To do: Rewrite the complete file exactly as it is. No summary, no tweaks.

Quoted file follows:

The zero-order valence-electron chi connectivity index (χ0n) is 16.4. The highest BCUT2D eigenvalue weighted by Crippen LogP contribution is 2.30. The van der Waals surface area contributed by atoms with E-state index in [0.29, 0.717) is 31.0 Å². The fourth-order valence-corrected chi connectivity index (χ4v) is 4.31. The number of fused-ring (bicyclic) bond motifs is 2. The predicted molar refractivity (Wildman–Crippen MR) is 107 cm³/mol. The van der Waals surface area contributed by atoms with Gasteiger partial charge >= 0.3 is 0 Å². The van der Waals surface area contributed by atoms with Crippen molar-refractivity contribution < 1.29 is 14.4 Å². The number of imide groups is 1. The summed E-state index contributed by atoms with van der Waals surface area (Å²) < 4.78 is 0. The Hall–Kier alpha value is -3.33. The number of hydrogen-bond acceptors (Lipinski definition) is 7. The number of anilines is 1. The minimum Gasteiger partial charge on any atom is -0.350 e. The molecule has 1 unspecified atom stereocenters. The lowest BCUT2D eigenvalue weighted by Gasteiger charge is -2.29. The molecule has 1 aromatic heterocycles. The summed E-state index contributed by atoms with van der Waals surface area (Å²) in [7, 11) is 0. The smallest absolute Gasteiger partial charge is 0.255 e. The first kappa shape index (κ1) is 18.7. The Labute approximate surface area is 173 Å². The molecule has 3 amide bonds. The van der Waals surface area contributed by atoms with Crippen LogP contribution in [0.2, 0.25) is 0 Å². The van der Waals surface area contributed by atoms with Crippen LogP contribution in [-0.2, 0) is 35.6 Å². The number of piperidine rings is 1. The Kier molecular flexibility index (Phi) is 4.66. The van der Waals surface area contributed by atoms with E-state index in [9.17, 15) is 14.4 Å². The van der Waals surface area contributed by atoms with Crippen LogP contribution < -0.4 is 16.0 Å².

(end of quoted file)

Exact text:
The zero-order valence-electron chi connectivity index (χ0n) is 16.4. The highest BCUT2D eigenvalue weighted by Crippen LogP contribution is 2.30. The van der Waals surface area contributed by atoms with E-state index in [0.29, 0.717) is 31.0 Å². The fourth-order valence-corrected chi connectivity index (χ4v) is 4.31. The number of fused-ring (bicyclic) bond motifs is 2. The predicted molar refractivity (Wildman–Crippen MR) is 107 cm³/mol. The van der Waals surface area contributed by atoms with Gasteiger partial charge >= 0.3 is 0 Å². The van der Waals surface area contributed by atoms with Crippen molar-refractivity contribution < 1.29 is 14.4 Å². The number of imide groups is 1. The summed E-state index contributed by atoms with van der Waals surface area (Å²) < 4.78 is 0. The Hall–Kier alpha value is -3.33. The number of hydrogen-bond acceptors (Lipinski definition) is 7. The number of anilines is 1. The minimum Gasteiger partial charge on any atom is -0.350 e. The molecule has 1 unspecified atom stereocenters. The lowest BCUT2D eigenvalue weighted by Gasteiger charge is -2.29. The molecule has 1 aromatic heterocycles. The summed E-state index contributed by atoms with van der Waals surface area (Å²) in [7, 11) is 0. The smallest absolute Gasteiger partial charge is 0.255 e. The first kappa shape index (κ1) is 18.7. The Labute approximate surface area is 173 Å². The molecule has 3 amide bonds. The van der Waals surface area contributed by atoms with Crippen LogP contribution in [0.2, 0.25) is 0 Å². The van der Waals surface area contributed by atoms with Crippen LogP contribution in [-0.2, 0) is 35.6 Å². The number of piperidine rings is 1. The Kier molecular flexibility index (Phi) is 4.66. The van der Waals surface area contributed by atoms with E-state index in [9.17, 15) is 14.4 Å². The van der Waals surface area contributed by atoms with Crippen LogP contribution < -0.4 is 16.0 Å².